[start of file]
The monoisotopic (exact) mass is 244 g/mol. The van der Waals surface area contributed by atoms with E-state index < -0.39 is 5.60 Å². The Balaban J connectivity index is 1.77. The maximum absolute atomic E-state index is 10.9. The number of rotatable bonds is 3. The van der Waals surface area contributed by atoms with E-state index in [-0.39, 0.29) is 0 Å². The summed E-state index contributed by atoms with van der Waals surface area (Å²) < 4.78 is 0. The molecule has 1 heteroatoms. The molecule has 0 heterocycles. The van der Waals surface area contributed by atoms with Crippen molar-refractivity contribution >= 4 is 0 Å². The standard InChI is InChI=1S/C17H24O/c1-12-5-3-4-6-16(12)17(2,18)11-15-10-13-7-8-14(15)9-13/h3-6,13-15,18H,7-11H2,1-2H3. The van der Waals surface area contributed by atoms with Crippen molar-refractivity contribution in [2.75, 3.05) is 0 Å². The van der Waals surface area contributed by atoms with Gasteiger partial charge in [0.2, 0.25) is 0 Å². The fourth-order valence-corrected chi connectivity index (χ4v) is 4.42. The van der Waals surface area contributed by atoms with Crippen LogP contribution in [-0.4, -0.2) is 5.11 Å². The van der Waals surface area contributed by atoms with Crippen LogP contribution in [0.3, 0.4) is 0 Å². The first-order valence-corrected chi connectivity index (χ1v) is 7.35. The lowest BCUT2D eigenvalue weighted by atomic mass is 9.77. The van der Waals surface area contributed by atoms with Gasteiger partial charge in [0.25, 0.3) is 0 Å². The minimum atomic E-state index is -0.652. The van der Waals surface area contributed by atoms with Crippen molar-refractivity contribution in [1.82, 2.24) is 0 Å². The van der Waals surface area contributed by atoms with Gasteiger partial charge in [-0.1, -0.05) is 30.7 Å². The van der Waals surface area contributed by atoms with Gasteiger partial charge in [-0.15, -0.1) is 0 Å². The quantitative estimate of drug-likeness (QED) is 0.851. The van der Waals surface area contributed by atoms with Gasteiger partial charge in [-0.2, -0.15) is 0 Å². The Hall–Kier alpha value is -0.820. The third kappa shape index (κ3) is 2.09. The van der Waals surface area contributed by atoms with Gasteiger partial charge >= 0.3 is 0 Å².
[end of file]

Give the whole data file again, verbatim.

The monoisotopic (exact) mass is 244 g/mol. The van der Waals surface area contributed by atoms with E-state index < -0.39 is 5.60 Å². The Balaban J connectivity index is 1.77. The maximum absolute atomic E-state index is 10.9. The number of rotatable bonds is 3. The van der Waals surface area contributed by atoms with E-state index in [-0.39, 0.29) is 0 Å². The summed E-state index contributed by atoms with van der Waals surface area (Å²) < 4.78 is 0. The molecule has 1 heteroatoms. The molecule has 0 heterocycles. The van der Waals surface area contributed by atoms with Crippen molar-refractivity contribution >= 4 is 0 Å². The standard InChI is InChI=1S/C17H24O/c1-12-5-3-4-6-16(12)17(2,18)11-15-10-13-7-8-14(15)9-13/h3-6,13-15,18H,7-11H2,1-2H3. The van der Waals surface area contributed by atoms with Crippen molar-refractivity contribution in [2.75, 3.05) is 0 Å². The van der Waals surface area contributed by atoms with Gasteiger partial charge in [0.2, 0.25) is 0 Å². The fourth-order valence-corrected chi connectivity index (χ4v) is 4.42. The van der Waals surface area contributed by atoms with Crippen LogP contribution in [-0.4, -0.2) is 5.11 Å². The van der Waals surface area contributed by atoms with Crippen LogP contribution in [0.3, 0.4) is 0 Å². The first-order valence-corrected chi connectivity index (χ1v) is 7.35. The lowest BCUT2D eigenvalue weighted by atomic mass is 9.77. The van der Waals surface area contributed by atoms with Gasteiger partial charge in [0.25, 0.3) is 0 Å². The minimum atomic E-state index is -0.652. The van der Waals surface area contributed by atoms with Crippen molar-refractivity contribution in [1.82, 2.24) is 0 Å². The van der Waals surface area contributed by atoms with Gasteiger partial charge in [-0.1, -0.05) is 30.7 Å². The van der Waals surface area contributed by atoms with Gasteiger partial charge in [-0.15, -0.1) is 0 Å². The quantitative estimate of drug-likeness (QED) is 0.851. The van der Waals surface area contributed by atoms with Gasteiger partial charge in [-0.2, -0.15) is 0 Å². The Hall–Kier alpha value is -0.820. The third kappa shape index (κ3) is 2.09. The van der Waals surface area contributed by atoms with Gasteiger partial charge >= 0.3 is 0 Å².